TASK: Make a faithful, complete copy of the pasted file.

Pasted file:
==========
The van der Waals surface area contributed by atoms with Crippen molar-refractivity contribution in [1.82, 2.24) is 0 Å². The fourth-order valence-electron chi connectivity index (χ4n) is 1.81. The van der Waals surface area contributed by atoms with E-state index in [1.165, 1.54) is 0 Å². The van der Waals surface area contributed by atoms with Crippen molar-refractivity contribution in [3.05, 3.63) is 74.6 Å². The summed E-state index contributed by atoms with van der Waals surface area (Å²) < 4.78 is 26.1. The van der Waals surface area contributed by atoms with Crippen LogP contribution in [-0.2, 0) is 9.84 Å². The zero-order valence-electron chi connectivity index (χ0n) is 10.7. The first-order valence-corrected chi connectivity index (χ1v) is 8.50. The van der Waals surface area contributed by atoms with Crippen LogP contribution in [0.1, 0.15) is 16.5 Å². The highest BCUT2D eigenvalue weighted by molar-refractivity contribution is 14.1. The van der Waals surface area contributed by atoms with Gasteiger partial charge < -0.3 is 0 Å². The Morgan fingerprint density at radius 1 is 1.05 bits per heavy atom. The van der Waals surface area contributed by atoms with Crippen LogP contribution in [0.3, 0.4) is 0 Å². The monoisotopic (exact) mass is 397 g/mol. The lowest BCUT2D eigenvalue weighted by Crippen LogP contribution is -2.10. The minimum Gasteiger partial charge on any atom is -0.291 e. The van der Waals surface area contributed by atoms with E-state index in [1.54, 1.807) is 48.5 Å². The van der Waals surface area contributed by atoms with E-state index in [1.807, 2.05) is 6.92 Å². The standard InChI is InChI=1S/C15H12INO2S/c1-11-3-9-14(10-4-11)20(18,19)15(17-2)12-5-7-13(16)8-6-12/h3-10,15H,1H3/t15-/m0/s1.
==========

The van der Waals surface area contributed by atoms with Crippen molar-refractivity contribution in [1.82, 2.24) is 0 Å². The fourth-order valence-electron chi connectivity index (χ4n) is 1.81. The van der Waals surface area contributed by atoms with E-state index in [1.165, 1.54) is 0 Å². The van der Waals surface area contributed by atoms with Crippen molar-refractivity contribution in [3.05, 3.63) is 74.6 Å². The summed E-state index contributed by atoms with van der Waals surface area (Å²) < 4.78 is 26.1. The van der Waals surface area contributed by atoms with Crippen LogP contribution in [-0.2, 0) is 9.84 Å². The zero-order valence-electron chi connectivity index (χ0n) is 10.7. The first-order valence-corrected chi connectivity index (χ1v) is 8.50. The van der Waals surface area contributed by atoms with Crippen LogP contribution in [0.1, 0.15) is 16.5 Å². The highest BCUT2D eigenvalue weighted by molar-refractivity contribution is 14.1. The van der Waals surface area contributed by atoms with Gasteiger partial charge < -0.3 is 0 Å². The Morgan fingerprint density at radius 1 is 1.05 bits per heavy atom. The van der Waals surface area contributed by atoms with Crippen LogP contribution in [0.3, 0.4) is 0 Å². The monoisotopic (exact) mass is 397 g/mol. The lowest BCUT2D eigenvalue weighted by Crippen LogP contribution is -2.10. The minimum Gasteiger partial charge on any atom is -0.291 e. The van der Waals surface area contributed by atoms with E-state index in [1.54, 1.807) is 48.5 Å². The van der Waals surface area contributed by atoms with E-state index in [1.807, 2.05) is 6.92 Å². The standard InChI is InChI=1S/C15H12INO2S/c1-11-3-9-14(10-4-11)20(18,19)15(17-2)12-5-7-13(16)8-6-12/h3-10,15H,1H3/t15-/m0/s1.